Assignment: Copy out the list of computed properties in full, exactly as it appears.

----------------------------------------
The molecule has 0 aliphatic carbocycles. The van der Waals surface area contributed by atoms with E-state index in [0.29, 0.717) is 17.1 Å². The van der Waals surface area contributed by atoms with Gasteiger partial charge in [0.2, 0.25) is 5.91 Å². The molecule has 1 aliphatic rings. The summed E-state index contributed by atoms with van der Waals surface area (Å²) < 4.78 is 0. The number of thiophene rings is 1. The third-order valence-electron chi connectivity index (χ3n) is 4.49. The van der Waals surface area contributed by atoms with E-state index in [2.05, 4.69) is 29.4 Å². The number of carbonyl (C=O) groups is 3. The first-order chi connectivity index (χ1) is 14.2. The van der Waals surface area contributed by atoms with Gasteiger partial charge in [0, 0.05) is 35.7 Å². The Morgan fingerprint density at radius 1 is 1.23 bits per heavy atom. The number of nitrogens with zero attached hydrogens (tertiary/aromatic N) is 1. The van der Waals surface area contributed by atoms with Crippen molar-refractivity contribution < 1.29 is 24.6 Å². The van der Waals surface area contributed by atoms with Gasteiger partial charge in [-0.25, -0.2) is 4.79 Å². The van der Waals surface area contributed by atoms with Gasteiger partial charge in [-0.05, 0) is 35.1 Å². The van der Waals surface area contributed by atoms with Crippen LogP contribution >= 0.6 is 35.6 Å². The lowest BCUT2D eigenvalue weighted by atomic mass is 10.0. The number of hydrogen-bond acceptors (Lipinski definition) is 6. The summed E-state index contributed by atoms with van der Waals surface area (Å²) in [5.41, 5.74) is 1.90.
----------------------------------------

The molecule has 0 aliphatic carbocycles. The van der Waals surface area contributed by atoms with E-state index in [0.29, 0.717) is 17.1 Å². The van der Waals surface area contributed by atoms with Gasteiger partial charge in [0.2, 0.25) is 5.91 Å². The molecule has 1 aliphatic rings. The summed E-state index contributed by atoms with van der Waals surface area (Å²) < 4.78 is 0. The number of thiophene rings is 1. The third-order valence-electron chi connectivity index (χ3n) is 4.49. The van der Waals surface area contributed by atoms with E-state index in [2.05, 4.69) is 29.4 Å². The number of carbonyl (C=O) groups is 3. The first-order chi connectivity index (χ1) is 14.2. The van der Waals surface area contributed by atoms with Gasteiger partial charge in [0, 0.05) is 35.7 Å². The Morgan fingerprint density at radius 1 is 1.23 bits per heavy atom. The number of nitrogens with zero attached hydrogens (tertiary/aromatic N) is 1. The van der Waals surface area contributed by atoms with Crippen molar-refractivity contribution < 1.29 is 24.6 Å². The van der Waals surface area contributed by atoms with Gasteiger partial charge in [-0.25, -0.2) is 4.79 Å². The van der Waals surface area contributed by atoms with Gasteiger partial charge in [-0.05, 0) is 35.1 Å². The van der Waals surface area contributed by atoms with Crippen LogP contribution >= 0.6 is 35.6 Å². The lowest BCUT2D eigenvalue weighted by atomic mass is 10.0. The number of hydrogen-bond acceptors (Lipinski definition) is 6. The summed E-state index contributed by atoms with van der Waals surface area (Å²) in [5.41, 5.74) is 1.90.